It sort of came to a head last year when a visitor to Murmur-y-Don rang to say the upstairs lights had fused.
“No problem!” I chortled merrily. “The fuse box is under the stairs and all you have to do is locate the holder for the broken fuse, pull it out of its bakelite range of sockets, find a card with 5 amp fuse wire on it, cut off a length — 2 or 3 inches will do — unscrew the screws holding the broken fuse in place, thread the replacement fuse wire through the ceramic tube and … hello? Hello?”
“He hung up on me,” I reported to Yvonne. “I’m not bloody surprised,” she replied with asperity. “Your great-grandmother contracted Joseph Swan to install that fuse box back in 1897. Isn’t it time you trundled into the twenty-first century?”
Did you know you don’t have to do the thing with the wire-cutting any more? The EU has introduced us to an object called a Consumer Unit, a damn fool name for a fuse box but a fuse box nonetheless. This is a work of genius. We’ve bought two of them. As I write we haven’t got any power in the green room, the yellow room, the landing, the hall or the study, but that’s not the point. Look at these wonderful shiny white objects, with lots and lots of switches. Every man’s dream. When it’s all connected up, as Gary the Sparks has been promising for three days, we will have electric power in all the places we had electric power before.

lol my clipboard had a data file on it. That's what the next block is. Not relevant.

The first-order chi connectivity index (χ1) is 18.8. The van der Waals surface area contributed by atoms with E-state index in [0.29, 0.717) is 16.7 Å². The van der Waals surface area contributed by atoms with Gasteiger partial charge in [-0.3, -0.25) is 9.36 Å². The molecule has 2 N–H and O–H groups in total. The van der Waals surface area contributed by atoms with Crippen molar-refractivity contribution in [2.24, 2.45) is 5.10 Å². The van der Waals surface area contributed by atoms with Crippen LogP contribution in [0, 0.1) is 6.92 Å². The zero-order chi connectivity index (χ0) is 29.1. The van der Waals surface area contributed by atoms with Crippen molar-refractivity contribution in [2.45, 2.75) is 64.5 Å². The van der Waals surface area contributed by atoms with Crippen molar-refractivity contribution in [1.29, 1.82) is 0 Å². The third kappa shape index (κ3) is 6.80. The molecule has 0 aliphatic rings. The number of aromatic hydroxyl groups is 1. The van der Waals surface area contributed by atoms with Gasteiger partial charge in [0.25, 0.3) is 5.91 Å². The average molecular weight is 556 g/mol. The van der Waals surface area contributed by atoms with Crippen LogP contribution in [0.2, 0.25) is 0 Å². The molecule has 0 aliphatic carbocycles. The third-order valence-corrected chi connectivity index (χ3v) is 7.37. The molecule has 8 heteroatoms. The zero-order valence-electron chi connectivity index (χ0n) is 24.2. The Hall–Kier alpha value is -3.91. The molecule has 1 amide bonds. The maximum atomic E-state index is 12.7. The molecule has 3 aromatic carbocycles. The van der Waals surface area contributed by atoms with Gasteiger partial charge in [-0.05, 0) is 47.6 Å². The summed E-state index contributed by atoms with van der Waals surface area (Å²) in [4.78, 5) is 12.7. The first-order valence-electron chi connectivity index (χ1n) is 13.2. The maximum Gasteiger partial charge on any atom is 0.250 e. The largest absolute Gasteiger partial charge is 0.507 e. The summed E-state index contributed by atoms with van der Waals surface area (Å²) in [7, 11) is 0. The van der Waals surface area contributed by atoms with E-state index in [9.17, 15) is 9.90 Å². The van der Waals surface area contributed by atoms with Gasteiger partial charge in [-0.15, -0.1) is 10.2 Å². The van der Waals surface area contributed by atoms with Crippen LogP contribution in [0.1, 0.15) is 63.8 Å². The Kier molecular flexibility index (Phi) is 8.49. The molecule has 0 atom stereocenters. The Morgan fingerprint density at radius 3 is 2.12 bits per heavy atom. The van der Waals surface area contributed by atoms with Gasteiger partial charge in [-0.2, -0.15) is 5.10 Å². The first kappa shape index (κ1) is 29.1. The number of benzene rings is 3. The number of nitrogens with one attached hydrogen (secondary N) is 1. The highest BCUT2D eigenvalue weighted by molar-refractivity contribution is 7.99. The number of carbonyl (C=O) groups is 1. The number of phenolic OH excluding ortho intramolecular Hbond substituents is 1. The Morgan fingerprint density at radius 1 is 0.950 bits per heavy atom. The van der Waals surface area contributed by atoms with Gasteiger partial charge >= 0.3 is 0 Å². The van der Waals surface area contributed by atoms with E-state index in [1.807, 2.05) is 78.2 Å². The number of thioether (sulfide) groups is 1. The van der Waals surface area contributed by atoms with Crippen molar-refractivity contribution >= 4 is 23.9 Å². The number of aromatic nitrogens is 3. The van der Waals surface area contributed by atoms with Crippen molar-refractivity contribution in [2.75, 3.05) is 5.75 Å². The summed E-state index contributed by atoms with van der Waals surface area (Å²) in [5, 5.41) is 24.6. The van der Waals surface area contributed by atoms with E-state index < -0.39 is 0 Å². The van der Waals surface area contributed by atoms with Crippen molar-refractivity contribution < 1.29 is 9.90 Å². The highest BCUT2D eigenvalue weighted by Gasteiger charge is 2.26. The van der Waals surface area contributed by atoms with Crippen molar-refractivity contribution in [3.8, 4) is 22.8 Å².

And when a fuse blows, all we will have to do is flip a switch, I think.
We’ve kept the Bakelite breakers because once Brexit is implemented it’s my belief we will be compelled to reinstate them. And we’ve got the Whitworth screws to mount them with, instead of those filthy foreign Metric ones. Floreat Britannia and all that. Flipping a switch to change a fuse will be left to those effete, jejune, epicene European devils, not man enough to wrestle in the dark with pointy bits of wire. Hmmph!